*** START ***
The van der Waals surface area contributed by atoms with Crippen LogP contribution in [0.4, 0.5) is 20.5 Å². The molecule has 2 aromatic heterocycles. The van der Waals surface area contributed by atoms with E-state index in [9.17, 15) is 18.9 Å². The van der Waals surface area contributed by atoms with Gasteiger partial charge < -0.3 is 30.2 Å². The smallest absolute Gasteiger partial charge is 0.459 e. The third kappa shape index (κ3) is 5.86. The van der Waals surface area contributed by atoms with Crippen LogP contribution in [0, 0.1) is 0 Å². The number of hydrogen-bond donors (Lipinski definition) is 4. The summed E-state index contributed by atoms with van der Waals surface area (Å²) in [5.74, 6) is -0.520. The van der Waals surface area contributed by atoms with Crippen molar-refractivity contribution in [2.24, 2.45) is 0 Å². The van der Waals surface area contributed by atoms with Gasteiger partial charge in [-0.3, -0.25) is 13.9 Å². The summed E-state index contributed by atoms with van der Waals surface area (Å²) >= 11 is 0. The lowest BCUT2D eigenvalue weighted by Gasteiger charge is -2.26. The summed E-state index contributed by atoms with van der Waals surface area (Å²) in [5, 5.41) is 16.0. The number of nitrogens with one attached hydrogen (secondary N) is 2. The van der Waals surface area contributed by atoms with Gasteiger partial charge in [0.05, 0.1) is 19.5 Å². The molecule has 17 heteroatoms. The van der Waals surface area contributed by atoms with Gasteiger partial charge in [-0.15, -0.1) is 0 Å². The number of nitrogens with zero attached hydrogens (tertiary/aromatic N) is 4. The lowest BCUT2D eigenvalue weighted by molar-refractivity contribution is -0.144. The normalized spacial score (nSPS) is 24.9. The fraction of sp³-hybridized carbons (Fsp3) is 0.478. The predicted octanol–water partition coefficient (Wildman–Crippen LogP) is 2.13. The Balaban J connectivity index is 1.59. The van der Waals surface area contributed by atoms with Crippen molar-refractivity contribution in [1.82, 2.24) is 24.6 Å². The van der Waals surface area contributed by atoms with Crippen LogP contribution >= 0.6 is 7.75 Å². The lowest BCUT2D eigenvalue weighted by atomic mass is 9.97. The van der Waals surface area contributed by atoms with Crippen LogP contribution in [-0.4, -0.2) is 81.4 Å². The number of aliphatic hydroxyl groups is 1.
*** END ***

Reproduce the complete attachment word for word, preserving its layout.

The van der Waals surface area contributed by atoms with Crippen LogP contribution in [0.4, 0.5) is 20.5 Å². The molecule has 2 aromatic heterocycles. The van der Waals surface area contributed by atoms with E-state index in [9.17, 15) is 18.9 Å². The van der Waals surface area contributed by atoms with Gasteiger partial charge < -0.3 is 30.2 Å². The smallest absolute Gasteiger partial charge is 0.459 e. The third kappa shape index (κ3) is 5.86. The van der Waals surface area contributed by atoms with Crippen LogP contribution in [0, 0.1) is 0 Å². The number of hydrogen-bond donors (Lipinski definition) is 4. The summed E-state index contributed by atoms with van der Waals surface area (Å²) in [5.74, 6) is -0.520. The van der Waals surface area contributed by atoms with Crippen molar-refractivity contribution in [2.24, 2.45) is 0 Å². The van der Waals surface area contributed by atoms with Gasteiger partial charge in [-0.3, -0.25) is 13.9 Å². The summed E-state index contributed by atoms with van der Waals surface area (Å²) >= 11 is 0. The lowest BCUT2D eigenvalue weighted by Gasteiger charge is -2.26. The summed E-state index contributed by atoms with van der Waals surface area (Å²) in [5, 5.41) is 16.0. The number of nitrogens with one attached hydrogen (secondary N) is 2. The van der Waals surface area contributed by atoms with Gasteiger partial charge in [0.05, 0.1) is 19.5 Å². The molecule has 17 heteroatoms. The van der Waals surface area contributed by atoms with Gasteiger partial charge in [-0.15, -0.1) is 0 Å². The number of nitrogens with zero attached hydrogens (tertiary/aromatic N) is 4. The lowest BCUT2D eigenvalue weighted by molar-refractivity contribution is -0.144. The normalized spacial score (nSPS) is 24.9. The fraction of sp³-hybridized carbons (Fsp3) is 0.478. The predicted octanol–water partition coefficient (Wildman–Crippen LogP) is 2.13. The Balaban J connectivity index is 1.59. The van der Waals surface area contributed by atoms with Crippen molar-refractivity contribution in [1.82, 2.24) is 24.6 Å². The van der Waals surface area contributed by atoms with Crippen LogP contribution >= 0.6 is 7.75 Å². The lowest BCUT2D eigenvalue weighted by atomic mass is 9.97. The van der Waals surface area contributed by atoms with Crippen LogP contribution in [-0.4, -0.2) is 81.4 Å². The number of aliphatic hydroxyl groups is 1.